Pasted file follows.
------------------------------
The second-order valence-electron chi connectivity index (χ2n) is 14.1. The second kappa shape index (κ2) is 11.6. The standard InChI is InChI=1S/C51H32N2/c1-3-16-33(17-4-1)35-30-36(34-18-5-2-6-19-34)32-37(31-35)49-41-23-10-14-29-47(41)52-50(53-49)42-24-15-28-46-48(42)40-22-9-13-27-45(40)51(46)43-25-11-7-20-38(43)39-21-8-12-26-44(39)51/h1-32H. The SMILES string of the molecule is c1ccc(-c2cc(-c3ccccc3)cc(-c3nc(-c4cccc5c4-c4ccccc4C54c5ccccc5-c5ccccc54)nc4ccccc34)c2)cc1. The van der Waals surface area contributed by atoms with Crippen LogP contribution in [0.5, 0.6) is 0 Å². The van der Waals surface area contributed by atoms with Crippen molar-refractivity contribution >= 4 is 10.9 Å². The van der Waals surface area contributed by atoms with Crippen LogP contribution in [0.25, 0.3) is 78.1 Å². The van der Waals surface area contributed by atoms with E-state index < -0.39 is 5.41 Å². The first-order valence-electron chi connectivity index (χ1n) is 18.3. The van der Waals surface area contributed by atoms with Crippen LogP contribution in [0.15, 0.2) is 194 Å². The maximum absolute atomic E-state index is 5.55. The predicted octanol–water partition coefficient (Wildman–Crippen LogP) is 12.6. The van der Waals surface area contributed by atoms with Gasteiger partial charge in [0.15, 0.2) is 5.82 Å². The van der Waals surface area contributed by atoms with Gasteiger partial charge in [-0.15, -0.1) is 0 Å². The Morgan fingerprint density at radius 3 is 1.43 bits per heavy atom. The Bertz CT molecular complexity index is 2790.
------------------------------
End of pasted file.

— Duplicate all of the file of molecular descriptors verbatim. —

The second-order valence-electron chi connectivity index (χ2n) is 14.1. The second kappa shape index (κ2) is 11.6. The standard InChI is InChI=1S/C51H32N2/c1-3-16-33(17-4-1)35-30-36(34-18-5-2-6-19-34)32-37(31-35)49-41-23-10-14-29-47(41)52-50(53-49)42-24-15-28-46-48(42)40-22-9-13-27-45(40)51(46)43-25-11-7-20-38(43)39-21-8-12-26-44(39)51/h1-32H. The SMILES string of the molecule is c1ccc(-c2cc(-c3ccccc3)cc(-c3nc(-c4cccc5c4-c4ccccc4C54c5ccccc5-c5ccccc54)nc4ccccc34)c2)cc1. The van der Waals surface area contributed by atoms with Crippen LogP contribution in [0.5, 0.6) is 0 Å². The van der Waals surface area contributed by atoms with Crippen molar-refractivity contribution >= 4 is 10.9 Å². The van der Waals surface area contributed by atoms with Crippen LogP contribution in [0.25, 0.3) is 78.1 Å². The van der Waals surface area contributed by atoms with E-state index < -0.39 is 5.41 Å². The first-order valence-electron chi connectivity index (χ1n) is 18.3. The van der Waals surface area contributed by atoms with Crippen LogP contribution in [0.15, 0.2) is 194 Å². The maximum absolute atomic E-state index is 5.55. The predicted octanol–water partition coefficient (Wildman–Crippen LogP) is 12.6. The van der Waals surface area contributed by atoms with Gasteiger partial charge in [0.15, 0.2) is 5.82 Å². The van der Waals surface area contributed by atoms with Gasteiger partial charge in [-0.15, -0.1) is 0 Å². The Morgan fingerprint density at radius 3 is 1.43 bits per heavy atom. The Bertz CT molecular complexity index is 2790.